Mark Kenny’s ‘lesson for same-sex couples’

Mark Kenny has an oddly peevish piece in today’s Fairfax papers, headlined ‘Naive campaign against marriage equality plebiscite made some serious miscalculations’.

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Source: Hannah Gadsby (7 Oct 2016)

It fits within a long-standing tradition in which gay people are characterised as infantile, emotional, short-termist, not fully rational — the same treatment accorded to women.

Kenny trots out a very tired set of descriptors. Gay people are naive, unquestioning, gleeful, and unable to assess what’s in our own interests. In need of a sober, rational, white middle-aged middle-class man to explain it all to us.

Despite its obviously self-serving nature – denied publicly but acknowledged privately by senior Labor figures – the opposition’s decision to block the plebiscite, was greeted last Tuesday with universal acclaim by the broad left including the LGBTI community, the ALP’s activist base and that of the Greens.

Mark, sweetie, we fucking know it’s political. We don’t see Labor as our rescuers. We haven’t forgotten how Julia Gillard made exactly the same bargain you describe Turnbull making — trading off support for gay marriage to win the support of her Right wing.

What grates here is the combination of an explanatory tone (“Let’s be clear… What’s more…”) with a fatuous lack of analysis, one that lumps queer people and Labor together as ‘the broad left’ who are in ‘universal acclaim’ of the ALP decision.

Um, have you ever met a lefty, Mark?

The piece excoriates ‘the left’s high-mindedness’ while ignoring the facts of Australian homophobia and transphobia. Kenny dismisses out-of-hand “the inherently unprovable claim that a public plebiscite would unleash a vile tidal-wave such that sexually conflicted and alienated youths would suffer inordinately, and would in some cases take their own lives.” He doubts that “the inevitable discomfort caused by the aforementioned hate-speech would be so profound that it would not be assuaged by the broad condemnation of said hate-speakers by civilised society.”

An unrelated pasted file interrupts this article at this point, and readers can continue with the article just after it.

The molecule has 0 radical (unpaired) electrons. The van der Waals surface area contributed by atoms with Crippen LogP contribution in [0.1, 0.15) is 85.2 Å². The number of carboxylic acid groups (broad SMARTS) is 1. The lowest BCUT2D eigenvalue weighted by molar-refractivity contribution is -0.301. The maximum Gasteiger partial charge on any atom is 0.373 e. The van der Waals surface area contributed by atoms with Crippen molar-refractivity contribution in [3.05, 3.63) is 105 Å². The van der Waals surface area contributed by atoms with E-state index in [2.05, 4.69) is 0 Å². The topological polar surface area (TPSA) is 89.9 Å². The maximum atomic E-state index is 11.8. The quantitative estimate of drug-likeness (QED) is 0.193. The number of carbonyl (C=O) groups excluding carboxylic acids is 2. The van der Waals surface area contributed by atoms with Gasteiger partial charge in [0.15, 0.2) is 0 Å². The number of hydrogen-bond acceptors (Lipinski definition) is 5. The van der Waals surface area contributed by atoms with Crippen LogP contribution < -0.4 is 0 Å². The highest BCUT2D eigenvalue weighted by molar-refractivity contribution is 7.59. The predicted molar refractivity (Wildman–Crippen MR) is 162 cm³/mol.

First of all, all predictions are inherently unprovable at the time they are made. Congratulations, Mark Kenny, you’ve discovered the arrow of time. But you can look at what happened in the past, e.g. the Irish marriage referendum, and connect it up with what we already know about predictors of distress and suicidality. Like I did in this post.

Secondly, to a kid bullied at school using words and phrases taken from the ‘No’ case in a plebiscite — i.e. exactly what is happening to Latinx kids as a result of the Trump campaign — it is no comfort that Turnbull, Shorten and Di Natale take different positions.

Kenny offers a fantasy vision of rational prejudice, where it is possible to calculate whether ‘sexually conflicted and alienated youths’ (what. the. fuck.) suffer inordinately, and to total up the nasty things in one column and the nice things in another and cancel them out to the extent they overlap. (I’m not kidding about this: Kenny refers to it as the ‘balance-of-harm consideration’.) And if people who experience homophobia and transphobia experience more pain and fear than is rational, then we should dismiss that.

To put it mildly, as someone engaged in full-time study of stigma and discrimination, that’s not how this shit works. Vulnerability is not evenly distributed. You can’t average it out across a population and calculate it rationally. People have different life experiences and live in different geographical places, religious communities, remote vs urban settings, etc. These differences pattern their past exposures and sensitivity to discrimination.

We’re not saying every queer kid will be put at risk of suicide: we’re saying we know that some will be. And what Mark Kenny is implicitly arguing is that’s worth trading for same sex marriage. And what the queer community is saying, with near unanimity, is no, we’d rather wait.

Kenny concludes with this: “A lesson for same-sex couples who right now could be further away their goal of legal marriage than they thought a few months back.”

Thanks so much for that, Mark.


Good things


In an earlier post I wrote about wanting to clear my to-do list before leaving Melbourne. However, one new thing wedged itself onto the list and refused to budge: my mother’s enduring cold rage about this post from August last year.

Mum had asked me to let her know whenever I’m leaving the country, so before my trip in December last year, I sent her an e-mail saying I was headed off on holiday, and then moving interstate to start a PhD. I got a two word reply: ‘be well.’ Recently I set off on a trip to Oxford, my first time visiting the UK, and this time I actually called, and got five minutes of liquid nitrogen. Afterwards, I sent an e-mail saying I wasn’t going to do that again, and got a reply saying at some point I’d need to forgive her and not to bother staying in touch.

It was one of those moments of misrecognition that characterise unworkable relationships. I wasn’t seeking to hold anyone accountable for past misdeeds, but rather, I wanted a present-day relationship that acknowledges we will have different perspectives on events we both experienced. That was too much to ask for.